Duke Charles of Mecklenburg-Strelitz. Commander of a brigade in Yorck's Corps, Duke Charles played a signifi- cant role at the Battle of Wartenburg. A man of great personal courage, he was severely wounded in the fighting at Möckern on 16 October. Drawing by Franz Kruger.
General Yorck doffs his cap to the II Battalion of the Prussian Life Regiment in recognition of their heroic role in the Battle of Wartenburg. Led by their brigade commander General von Horn, this battalion stormed the main French position, a natural fortress, with the bayonet and thereby decided the battle.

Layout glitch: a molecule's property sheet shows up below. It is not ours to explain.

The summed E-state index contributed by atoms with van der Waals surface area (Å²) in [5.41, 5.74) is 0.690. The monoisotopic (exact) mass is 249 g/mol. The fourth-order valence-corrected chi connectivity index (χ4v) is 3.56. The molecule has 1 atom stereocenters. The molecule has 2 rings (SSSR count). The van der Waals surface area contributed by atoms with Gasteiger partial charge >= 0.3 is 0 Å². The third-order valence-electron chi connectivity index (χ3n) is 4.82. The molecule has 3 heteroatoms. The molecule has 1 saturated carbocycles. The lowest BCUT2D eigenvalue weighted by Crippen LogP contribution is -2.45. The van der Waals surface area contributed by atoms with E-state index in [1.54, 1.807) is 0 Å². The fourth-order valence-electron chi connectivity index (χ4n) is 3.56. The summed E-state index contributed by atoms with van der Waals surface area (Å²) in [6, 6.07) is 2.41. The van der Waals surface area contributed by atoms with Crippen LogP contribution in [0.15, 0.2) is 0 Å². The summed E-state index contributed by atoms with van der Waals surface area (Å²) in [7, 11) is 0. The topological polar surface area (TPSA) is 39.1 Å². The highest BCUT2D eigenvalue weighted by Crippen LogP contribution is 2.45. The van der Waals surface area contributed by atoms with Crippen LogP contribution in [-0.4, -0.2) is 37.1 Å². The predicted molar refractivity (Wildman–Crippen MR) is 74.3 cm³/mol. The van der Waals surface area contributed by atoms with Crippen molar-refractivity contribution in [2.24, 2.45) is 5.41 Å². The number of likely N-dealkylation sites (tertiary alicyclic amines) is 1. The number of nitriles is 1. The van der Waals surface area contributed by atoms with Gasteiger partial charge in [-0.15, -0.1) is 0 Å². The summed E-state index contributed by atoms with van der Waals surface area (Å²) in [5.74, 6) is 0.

Wachau drawn shortly after the battle. This village formed an important point on the French defensive perimeter and was hotly contested during the battle. Murat at Liebertwolkwitz. This flamboyant French marshal came close to being taken prisoner twice during this cavalry battle. Lieutenant von der Lippe of the Prussian Neumark Dragoons had the honour of being the first to die trying! The charge Murat led at Eylau in 1807 did much to enhance his reputation. However, Liebertwolkwitz was not a repeat performance. He led good, experienced cavalry formations, but his tactical dispositions were poor and his inflexibility cost him the battle. The irony is that the lessons the French marshalate had taught their opponents by 1813 were the very lessons that Napoleon's generals had forgotten - namely tactical flexibility. Painting by W. Camphattsen. The Neumark Dragoons in action during the cavalry battles fought around Wachau on 14 October. This regiment played an important part in the flowing action of that day. Painting by C. Becker.